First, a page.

Plasmopara viticola
Plasmopara viticola, the causal agent of grapevine downy mildew
Downy mildew
Downy mildew refers to any of several types of oomycete microbes that are obligate parasites of plants. Downy mildews exclusively belong to Peronosporaceae. In commercial agriculture, they are a particular problem for growers of crucifers, grapes and vegetables that grow on vines...

, is a heterothallic
Heterothallic species have sexes that reside in different individuals....

 oomycete that overwinters as oospore
An oospore is a thick-walled sexual spore that develops from a fertilized oosphere in some algae and fungi. Also the result of plasmogamy/karyogamy in oomycetes, which in turn leads to the development of hyphae, then mycelium....

s in leaf litter and soil. In the spring, oospores germinate to produce macrosporangia, which under wet conditions release zoospore
A zoospore is a motile asexual spore that uses a flagellum for locomotion. Also called a swarm spore, these spores are created by some algae, bacteria and fungi to propagate themselves.-Flagella:...

s. Zoospores are splashed by rain into the canopy, where they swim to and infect through stomata. After 7–10 days, yellow lesions appear on foliage. During favorable weather, the lesions sporulate and new secondary infections occur (Kennelly et al., 2006).

Plasmopara viticola, also known as the grape downey mildew is considered to be the most devastating pathogen to grapes in North America and Europe. This fungus was originally observed in the United States about 1834 and is most abundantly found in the northern and midwestern areas of the United States. Shortly after this first observation the pathogen was introduced to the European countries in which it played a devastating role in the yield and production of their grapes, and consequently their wine. France was amongst the first of the European countries to have experience with the pathogen, just a few years after they attempted to graft american root stock. Depending on the year, production of grapes in France has been estimated to at a loss of 50% or more(Hesler, 1917). Because of numbers and results like these, downey mildew(plasmopara viticola) has been considered the most fungal disease to affect european vineyards. (Perez-salas, 1998; Perez Martin, 1989; Salazar, 1994)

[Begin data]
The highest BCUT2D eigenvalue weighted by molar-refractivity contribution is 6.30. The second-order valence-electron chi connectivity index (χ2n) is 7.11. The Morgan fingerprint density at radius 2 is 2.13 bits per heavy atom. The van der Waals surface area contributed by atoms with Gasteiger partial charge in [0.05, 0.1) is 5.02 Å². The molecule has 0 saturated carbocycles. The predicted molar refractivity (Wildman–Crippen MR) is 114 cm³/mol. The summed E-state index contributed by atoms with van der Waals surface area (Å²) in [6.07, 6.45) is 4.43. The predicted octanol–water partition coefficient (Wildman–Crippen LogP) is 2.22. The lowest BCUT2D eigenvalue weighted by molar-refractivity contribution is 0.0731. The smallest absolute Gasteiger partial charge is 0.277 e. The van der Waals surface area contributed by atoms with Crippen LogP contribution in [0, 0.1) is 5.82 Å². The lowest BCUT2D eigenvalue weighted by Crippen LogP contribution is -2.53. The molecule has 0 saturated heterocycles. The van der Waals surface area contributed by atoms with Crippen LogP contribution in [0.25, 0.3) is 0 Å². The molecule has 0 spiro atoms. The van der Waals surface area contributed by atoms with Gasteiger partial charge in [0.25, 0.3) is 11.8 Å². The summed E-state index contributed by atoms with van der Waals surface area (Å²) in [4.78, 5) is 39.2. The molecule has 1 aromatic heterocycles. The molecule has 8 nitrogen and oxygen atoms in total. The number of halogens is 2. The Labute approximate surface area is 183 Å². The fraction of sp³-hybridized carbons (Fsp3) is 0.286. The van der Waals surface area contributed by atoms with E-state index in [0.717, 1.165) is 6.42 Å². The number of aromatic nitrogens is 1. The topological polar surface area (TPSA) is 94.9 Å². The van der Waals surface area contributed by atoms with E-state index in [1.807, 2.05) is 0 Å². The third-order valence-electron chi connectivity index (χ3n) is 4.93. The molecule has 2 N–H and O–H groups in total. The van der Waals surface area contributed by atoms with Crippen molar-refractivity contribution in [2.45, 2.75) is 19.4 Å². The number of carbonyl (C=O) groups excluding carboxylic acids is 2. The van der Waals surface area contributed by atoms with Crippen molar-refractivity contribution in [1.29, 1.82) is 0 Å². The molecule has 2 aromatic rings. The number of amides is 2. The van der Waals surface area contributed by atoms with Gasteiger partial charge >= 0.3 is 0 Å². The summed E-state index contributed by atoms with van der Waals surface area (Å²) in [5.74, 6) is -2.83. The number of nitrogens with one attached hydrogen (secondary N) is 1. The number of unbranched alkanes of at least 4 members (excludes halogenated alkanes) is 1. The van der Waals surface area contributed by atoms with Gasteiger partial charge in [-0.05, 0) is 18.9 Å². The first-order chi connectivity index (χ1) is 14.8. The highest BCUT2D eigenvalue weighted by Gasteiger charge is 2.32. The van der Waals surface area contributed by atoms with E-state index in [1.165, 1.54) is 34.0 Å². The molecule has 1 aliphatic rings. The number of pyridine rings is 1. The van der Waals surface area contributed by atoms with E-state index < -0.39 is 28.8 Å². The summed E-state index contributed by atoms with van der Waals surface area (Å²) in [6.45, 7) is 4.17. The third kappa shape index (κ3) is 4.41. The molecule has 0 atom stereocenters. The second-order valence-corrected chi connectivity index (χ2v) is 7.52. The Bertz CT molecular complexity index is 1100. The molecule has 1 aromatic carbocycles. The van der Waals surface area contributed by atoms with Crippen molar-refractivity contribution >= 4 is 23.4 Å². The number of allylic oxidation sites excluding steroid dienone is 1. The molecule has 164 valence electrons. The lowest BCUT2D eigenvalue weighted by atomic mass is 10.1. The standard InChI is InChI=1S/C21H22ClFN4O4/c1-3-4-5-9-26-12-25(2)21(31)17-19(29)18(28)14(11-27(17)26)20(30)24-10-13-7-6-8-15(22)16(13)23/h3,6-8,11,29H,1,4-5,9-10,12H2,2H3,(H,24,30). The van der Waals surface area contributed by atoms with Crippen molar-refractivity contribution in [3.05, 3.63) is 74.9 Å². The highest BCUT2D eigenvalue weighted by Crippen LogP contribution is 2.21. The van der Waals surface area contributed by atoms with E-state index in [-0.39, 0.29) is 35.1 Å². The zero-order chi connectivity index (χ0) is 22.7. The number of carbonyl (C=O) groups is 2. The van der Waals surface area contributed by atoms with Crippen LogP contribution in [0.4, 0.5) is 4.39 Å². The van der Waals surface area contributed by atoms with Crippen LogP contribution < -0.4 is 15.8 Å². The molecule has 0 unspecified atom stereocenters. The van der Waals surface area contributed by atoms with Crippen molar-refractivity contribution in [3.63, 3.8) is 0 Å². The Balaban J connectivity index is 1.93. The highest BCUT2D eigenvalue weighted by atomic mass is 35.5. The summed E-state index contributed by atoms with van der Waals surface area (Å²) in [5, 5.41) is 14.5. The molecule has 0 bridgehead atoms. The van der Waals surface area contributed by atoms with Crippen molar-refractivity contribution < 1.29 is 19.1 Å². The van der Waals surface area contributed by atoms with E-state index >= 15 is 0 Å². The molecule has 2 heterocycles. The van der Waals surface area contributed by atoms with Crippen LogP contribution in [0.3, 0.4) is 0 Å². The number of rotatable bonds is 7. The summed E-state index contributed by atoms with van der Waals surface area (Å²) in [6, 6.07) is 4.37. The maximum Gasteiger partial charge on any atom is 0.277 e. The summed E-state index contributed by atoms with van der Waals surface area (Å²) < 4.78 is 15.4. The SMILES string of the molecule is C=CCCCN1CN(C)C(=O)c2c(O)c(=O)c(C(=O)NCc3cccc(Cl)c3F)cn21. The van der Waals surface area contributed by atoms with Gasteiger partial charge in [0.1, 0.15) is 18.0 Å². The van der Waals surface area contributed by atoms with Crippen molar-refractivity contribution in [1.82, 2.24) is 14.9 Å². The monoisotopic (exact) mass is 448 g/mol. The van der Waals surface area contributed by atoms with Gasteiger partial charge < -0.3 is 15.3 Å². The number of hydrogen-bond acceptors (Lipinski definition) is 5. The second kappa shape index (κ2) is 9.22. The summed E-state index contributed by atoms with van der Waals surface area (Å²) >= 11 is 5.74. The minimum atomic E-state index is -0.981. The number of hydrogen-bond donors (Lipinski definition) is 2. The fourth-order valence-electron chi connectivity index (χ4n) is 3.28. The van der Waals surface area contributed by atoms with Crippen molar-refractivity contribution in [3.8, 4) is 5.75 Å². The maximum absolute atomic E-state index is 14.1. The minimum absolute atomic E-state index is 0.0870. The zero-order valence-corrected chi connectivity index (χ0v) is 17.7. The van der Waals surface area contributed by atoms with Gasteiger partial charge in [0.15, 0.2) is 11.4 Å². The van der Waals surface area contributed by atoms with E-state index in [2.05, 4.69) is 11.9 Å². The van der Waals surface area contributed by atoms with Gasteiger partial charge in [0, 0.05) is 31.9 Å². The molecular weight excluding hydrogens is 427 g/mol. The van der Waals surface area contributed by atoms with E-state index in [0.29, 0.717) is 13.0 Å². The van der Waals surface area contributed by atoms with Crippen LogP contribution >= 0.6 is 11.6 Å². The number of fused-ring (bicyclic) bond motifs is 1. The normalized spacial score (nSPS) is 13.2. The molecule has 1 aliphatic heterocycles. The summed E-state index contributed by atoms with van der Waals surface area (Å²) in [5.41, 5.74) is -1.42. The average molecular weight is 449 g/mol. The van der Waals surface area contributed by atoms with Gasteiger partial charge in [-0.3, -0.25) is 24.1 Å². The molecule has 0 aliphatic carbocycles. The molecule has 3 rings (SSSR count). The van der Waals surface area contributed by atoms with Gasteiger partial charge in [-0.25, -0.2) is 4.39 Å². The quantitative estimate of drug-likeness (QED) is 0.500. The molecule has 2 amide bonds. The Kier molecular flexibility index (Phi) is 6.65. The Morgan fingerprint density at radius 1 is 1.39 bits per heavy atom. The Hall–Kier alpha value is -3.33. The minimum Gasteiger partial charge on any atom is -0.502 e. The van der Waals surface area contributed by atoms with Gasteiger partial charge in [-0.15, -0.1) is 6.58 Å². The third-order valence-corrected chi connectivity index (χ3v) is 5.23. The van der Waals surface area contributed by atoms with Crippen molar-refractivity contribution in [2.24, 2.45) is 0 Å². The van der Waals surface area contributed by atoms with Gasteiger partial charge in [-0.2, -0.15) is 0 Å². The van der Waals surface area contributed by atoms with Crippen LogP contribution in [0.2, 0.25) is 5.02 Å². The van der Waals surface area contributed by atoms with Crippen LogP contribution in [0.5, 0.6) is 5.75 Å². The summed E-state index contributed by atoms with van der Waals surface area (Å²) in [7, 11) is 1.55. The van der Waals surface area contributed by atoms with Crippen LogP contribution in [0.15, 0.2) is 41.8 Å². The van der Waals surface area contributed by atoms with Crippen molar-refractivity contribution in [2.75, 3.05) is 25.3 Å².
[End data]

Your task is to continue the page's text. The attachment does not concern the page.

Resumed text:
Symptoms cover a fairly large range depending mostly on the host. Common symptoms will include necrosis of the stem or shoot. Discoloration including brown spotting (lesions) and yellowish-green tips of the leaf portion. Grapes may include sporangium or mycelium, appearing as a white to gray coat on the outer surface.

This downey mildew requires optimum conditions to reproduce and infect. A warm, moist, and humid environment is required of the fungus. Studies in Sicily have shown optimum time for oospore germination is between the end of February and the middle of March (Burruano and Ciofalo, 1990) With this understanding, if fungicides will be used just before optimum conditions, they have proven to be an effective control method of the pathogen. Other control methods would include propering watering, and a good location where the plant can receive continual sunlight.

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